Protect the Planet on World Population Day

Earth needs us to fight for family planning freedom.

A crowded planet isn’t just a hassle, it’s also a threat to the environment.

When Americans envision holidays in July, they’re often thinking about fireworks and freedom. But there’s another day this month that should be marked on your calendar, especially if you care about wildlife and the environment. Today, July 11, is World Population Day.

The day was created by the United Nations in 1989 to highlight the massive effect our growing population has on people and the environment.

Back then there were 5 billion people on the planet. Now there are more than 7.6 billion, and we add 227,000 more each day. The UN predicts that human population will surpass 11 billion by the end of the century.

More people doesn’t just mean bigger cities and sprawling subdivisions. As the world’s population grows, so do our demands for water, land, trees and fossil fuels — all of which come at a steep price for already endangered plants and animals.

As our demands grow, habitats shrink or get divided, freshwater resources diminish and diets heavy in meat and dairy eat away at natural resources and push us toward a climate crisis. These changes put immense stress on wildlife, making it harder for them to survive.

A recent study showed just how much humans and our animal agriculture are crowding out other animals. Wild animals account for only 4 percent of the biomass of all mammals on earth, with humans accounting for 36 percent and domesticated animals — mostly cows and pigs raised for food — taking up the remaining 60 percent.

In fact, while human population doubled over the past 50 years, wildlife populations have been cut in half. Many scientists believe we’ve entered our planet’s sixth mass extinction.

World Population Day shines a global spotlight on the pressure our rising population and ballooning consumption put on the planet. It gives us the chance to think about our own contributions — from the everyday choices, like what we put on our plates, to the bigger decisions, like if and when to have children, and how many.

If we’re going to reduce our environmental footprint and stop crowding out other species, we need to address both our unsustainable overconsumption and population growth.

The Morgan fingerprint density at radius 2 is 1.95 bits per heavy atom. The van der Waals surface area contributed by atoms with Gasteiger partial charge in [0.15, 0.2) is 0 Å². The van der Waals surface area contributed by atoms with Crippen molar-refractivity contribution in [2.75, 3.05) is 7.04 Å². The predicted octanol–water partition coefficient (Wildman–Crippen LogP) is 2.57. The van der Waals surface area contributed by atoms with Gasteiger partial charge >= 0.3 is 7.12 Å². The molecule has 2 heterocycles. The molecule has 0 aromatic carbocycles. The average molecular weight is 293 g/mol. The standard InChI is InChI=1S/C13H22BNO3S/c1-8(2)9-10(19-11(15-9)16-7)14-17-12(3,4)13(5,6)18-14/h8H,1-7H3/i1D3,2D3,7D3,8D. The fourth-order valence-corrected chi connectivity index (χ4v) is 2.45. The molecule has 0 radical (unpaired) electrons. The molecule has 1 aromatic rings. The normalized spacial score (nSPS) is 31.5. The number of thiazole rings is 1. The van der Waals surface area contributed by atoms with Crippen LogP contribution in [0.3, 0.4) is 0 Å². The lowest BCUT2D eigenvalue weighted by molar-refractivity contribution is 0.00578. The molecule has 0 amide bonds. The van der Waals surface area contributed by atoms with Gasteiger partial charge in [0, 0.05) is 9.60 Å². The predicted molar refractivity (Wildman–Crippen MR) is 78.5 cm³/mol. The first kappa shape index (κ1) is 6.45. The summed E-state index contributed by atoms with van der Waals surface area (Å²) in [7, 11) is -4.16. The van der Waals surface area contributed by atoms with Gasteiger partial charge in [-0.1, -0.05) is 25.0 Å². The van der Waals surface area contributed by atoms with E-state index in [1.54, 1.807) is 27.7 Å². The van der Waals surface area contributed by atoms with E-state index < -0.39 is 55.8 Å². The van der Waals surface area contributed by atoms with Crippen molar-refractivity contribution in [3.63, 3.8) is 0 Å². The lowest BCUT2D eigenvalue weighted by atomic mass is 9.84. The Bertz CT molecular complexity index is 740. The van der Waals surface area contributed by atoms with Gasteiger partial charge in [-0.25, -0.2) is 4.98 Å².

The most just and commonsense way to tackle unsustainable human population growth is to ensure that everyone has access to contraception and reproductive health services to prevent unintended pregnancies.

But for that to happen, we need policies that give everyone the ability to determine the number of children they have and the spacing of their pregnancies.

In developing countries, 214 million women who want to avoid getting pregnant are not using modern family planning. And here in the United States, where nearly half of all pregnancies are unplanned, the current administration has been attacking access to contraception and reproductive healthcare since its first day in office.

And the extremist politicians undermining reproductive freedom also threaten immigrants, people of color, clean air, safe water, a livable climate and imperiled wildlife. Perhaps that’s why the focus of this year’s World Population Day is “family planning is a human right.”

So this World Population Day, let’s take a stand for the freedom of everyone to determine their own reproductive future and the impact of their family on the environment.

Support policies and programs that provide universal access to birth control and family planning, guarantee education and empower women and girls. Reproductive freedom is a human right that’s critical to the future of healthy families and a healthy planet for everyone.

Catherine Thomasson is a senior population campaigner for the Center for Biological Diversity.